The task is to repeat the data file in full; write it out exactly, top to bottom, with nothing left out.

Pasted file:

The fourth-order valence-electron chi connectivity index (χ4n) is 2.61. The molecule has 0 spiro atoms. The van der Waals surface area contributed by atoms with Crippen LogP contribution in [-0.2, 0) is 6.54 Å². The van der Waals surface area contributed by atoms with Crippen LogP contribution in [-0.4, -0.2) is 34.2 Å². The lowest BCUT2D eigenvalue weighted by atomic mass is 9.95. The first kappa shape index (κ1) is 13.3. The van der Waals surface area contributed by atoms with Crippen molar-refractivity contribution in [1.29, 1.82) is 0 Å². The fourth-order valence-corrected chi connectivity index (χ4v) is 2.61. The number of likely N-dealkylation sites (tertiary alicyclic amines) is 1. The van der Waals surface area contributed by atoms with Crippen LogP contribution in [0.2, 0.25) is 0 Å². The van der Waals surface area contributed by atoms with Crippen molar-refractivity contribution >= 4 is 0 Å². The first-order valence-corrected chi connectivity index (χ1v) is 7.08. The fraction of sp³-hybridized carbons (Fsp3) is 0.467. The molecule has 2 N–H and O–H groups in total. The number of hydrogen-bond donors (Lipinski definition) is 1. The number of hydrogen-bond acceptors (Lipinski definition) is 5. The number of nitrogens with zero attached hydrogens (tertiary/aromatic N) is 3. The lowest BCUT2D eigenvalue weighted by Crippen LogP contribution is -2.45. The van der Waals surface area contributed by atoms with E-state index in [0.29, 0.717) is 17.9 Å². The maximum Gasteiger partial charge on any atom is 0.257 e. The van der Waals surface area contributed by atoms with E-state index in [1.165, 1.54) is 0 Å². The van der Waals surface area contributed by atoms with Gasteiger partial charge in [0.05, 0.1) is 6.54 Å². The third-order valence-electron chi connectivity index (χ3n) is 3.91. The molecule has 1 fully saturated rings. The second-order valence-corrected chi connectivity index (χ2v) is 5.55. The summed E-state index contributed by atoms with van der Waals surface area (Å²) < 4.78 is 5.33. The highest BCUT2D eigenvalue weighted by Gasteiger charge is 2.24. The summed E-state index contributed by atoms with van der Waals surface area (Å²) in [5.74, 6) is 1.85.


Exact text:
The fourth-order valence-electron chi connectivity index (χ4n) is 2.61. The molecule has 0 spiro atoms. The van der Waals surface area contributed by atoms with Crippen LogP contribution in [-0.2, 0) is 6.54 Å². The van der Waals surface area contributed by atoms with Crippen LogP contribution in [-0.4, -0.2) is 34.2 Å². The lowest BCUT2D eigenvalue weighted by atomic mass is 9.95. The first kappa shape index (κ1) is 13.3. The van der Waals surface area contributed by atoms with Crippen molar-refractivity contribution in [1.29, 1.82) is 0 Å². The fourth-order valence-corrected chi connectivity index (χ4v) is 2.61. The number of likely N-dealkylation sites (tertiary alicyclic amines) is 1. The van der Waals surface area contributed by atoms with Crippen LogP contribution in [0.2, 0.25) is 0 Å². The van der Waals surface area contributed by atoms with Crippen molar-refractivity contribution >= 4 is 0 Å². The first-order valence-corrected chi connectivity index (χ1v) is 7.08. The fraction of sp³-hybridized carbons (Fsp3) is 0.467. The molecule has 2 N–H and O–H groups in total. The number of hydrogen-bond donors (Lipinski definition) is 1. The number of hydrogen-bond acceptors (Lipinski definition) is 5. The number of nitrogens with zero attached hydrogens (tertiary/aromatic N) is 3. The lowest BCUT2D eigenvalue weighted by Crippen LogP contribution is -2.45. The van der Waals surface area contributed by atoms with E-state index in [0.29, 0.717) is 17.9 Å². The maximum Gasteiger partial charge on any atom is 0.257 e. The van der Waals surface area contributed by atoms with E-state index in [1.165, 1.54) is 0 Å². The van der Waals surface area contributed by atoms with Gasteiger partial charge in [0.05, 0.1) is 6.54 Å². The third-order valence-electron chi connectivity index (χ3n) is 3.91. The molecule has 1 fully saturated rings. The second-order valence-corrected chi connectivity index (χ2v) is 5.55. The summed E-state index contributed by atoms with van der Waals surface area (Å²) < 4.78 is 5.33. The highest BCUT2D eigenvalue weighted by Gasteiger charge is 2.24. The summed E-state index contributed by atoms with van der Waals surface area (Å²) in [5.74, 6) is 1.85.